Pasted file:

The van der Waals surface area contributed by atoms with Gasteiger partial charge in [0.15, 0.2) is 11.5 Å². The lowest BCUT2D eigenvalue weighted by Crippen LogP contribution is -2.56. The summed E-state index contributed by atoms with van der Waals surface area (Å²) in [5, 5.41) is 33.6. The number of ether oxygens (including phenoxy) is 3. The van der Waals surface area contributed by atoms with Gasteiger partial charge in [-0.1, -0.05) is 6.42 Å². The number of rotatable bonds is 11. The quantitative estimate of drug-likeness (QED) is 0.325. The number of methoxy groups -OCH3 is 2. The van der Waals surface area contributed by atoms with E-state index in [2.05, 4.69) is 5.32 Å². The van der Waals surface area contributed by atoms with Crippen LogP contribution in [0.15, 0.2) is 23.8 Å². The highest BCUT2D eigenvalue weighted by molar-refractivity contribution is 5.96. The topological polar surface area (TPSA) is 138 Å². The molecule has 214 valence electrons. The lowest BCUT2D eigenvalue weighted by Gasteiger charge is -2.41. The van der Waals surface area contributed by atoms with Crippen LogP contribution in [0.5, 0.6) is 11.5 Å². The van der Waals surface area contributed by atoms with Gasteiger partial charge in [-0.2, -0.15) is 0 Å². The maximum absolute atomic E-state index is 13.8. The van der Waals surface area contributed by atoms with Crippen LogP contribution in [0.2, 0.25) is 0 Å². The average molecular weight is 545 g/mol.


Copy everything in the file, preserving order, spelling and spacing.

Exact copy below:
The van der Waals surface area contributed by atoms with Gasteiger partial charge in [0.15, 0.2) is 11.5 Å². The lowest BCUT2D eigenvalue weighted by Crippen LogP contribution is -2.56. The summed E-state index contributed by atoms with van der Waals surface area (Å²) in [5, 5.41) is 33.6. The number of ether oxygens (including phenoxy) is 3. The van der Waals surface area contributed by atoms with Gasteiger partial charge in [-0.1, -0.05) is 6.42 Å². The number of rotatable bonds is 11. The quantitative estimate of drug-likeness (QED) is 0.325. The number of methoxy groups -OCH3 is 2. The van der Waals surface area contributed by atoms with E-state index in [2.05, 4.69) is 5.32 Å². The van der Waals surface area contributed by atoms with Crippen LogP contribution in [0.15, 0.2) is 23.8 Å². The highest BCUT2D eigenvalue weighted by molar-refractivity contribution is 5.96. The topological polar surface area (TPSA) is 138 Å². The molecule has 214 valence electrons. The lowest BCUT2D eigenvalue weighted by Gasteiger charge is -2.41. The van der Waals surface area contributed by atoms with Crippen LogP contribution in [0.5, 0.6) is 11.5 Å². The van der Waals surface area contributed by atoms with Gasteiger partial charge in [-0.2, -0.15) is 0 Å². The maximum absolute atomic E-state index is 13.8. The van der Waals surface area contributed by atoms with Crippen LogP contribution in [0.2, 0.25) is 0 Å². The average molecular weight is 545 g/mol.